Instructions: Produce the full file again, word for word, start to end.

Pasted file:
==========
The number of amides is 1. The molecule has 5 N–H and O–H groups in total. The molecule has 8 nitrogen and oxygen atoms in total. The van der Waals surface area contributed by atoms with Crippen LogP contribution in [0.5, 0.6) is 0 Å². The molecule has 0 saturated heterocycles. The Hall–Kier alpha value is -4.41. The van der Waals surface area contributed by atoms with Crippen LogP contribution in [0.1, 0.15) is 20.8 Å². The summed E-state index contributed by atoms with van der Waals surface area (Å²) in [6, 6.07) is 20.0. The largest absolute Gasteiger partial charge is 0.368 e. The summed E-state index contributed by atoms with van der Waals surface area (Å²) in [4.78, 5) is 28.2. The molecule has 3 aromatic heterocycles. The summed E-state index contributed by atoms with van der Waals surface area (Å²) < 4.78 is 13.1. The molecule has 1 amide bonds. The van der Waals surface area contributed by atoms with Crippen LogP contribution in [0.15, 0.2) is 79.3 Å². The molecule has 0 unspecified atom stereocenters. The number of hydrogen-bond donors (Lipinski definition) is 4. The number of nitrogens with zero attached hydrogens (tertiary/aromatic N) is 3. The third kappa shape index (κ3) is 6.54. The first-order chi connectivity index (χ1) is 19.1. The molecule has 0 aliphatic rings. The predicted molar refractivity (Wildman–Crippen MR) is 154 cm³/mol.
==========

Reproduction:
The number of amides is 1. The molecule has 5 N–H and O–H groups in total. The molecule has 8 nitrogen and oxygen atoms in total. The van der Waals surface area contributed by atoms with Crippen LogP contribution in [0.5, 0.6) is 0 Å². The molecule has 0 saturated heterocycles. The Hall–Kier alpha value is -4.41. The van der Waals surface area contributed by atoms with Crippen LogP contribution in [0.1, 0.15) is 20.8 Å². The summed E-state index contributed by atoms with van der Waals surface area (Å²) in [6, 6.07) is 20.0. The largest absolute Gasteiger partial charge is 0.368 e. The summed E-state index contributed by atoms with van der Waals surface area (Å²) in [4.78, 5) is 28.2. The molecule has 3 aromatic heterocycles. The summed E-state index contributed by atoms with van der Waals surface area (Å²) < 4.78 is 13.1. The molecule has 1 amide bonds. The van der Waals surface area contributed by atoms with Crippen LogP contribution in [0.15, 0.2) is 79.3 Å². The molecule has 0 unspecified atom stereocenters. The number of hydrogen-bond donors (Lipinski definition) is 4. The number of nitrogens with zero attached hydrogens (tertiary/aromatic N) is 3. The third kappa shape index (κ3) is 6.54. The first-order chi connectivity index (χ1) is 19.1. The molecule has 0 aliphatic rings. The predicted molar refractivity (Wildman–Crippen MR) is 154 cm³/mol.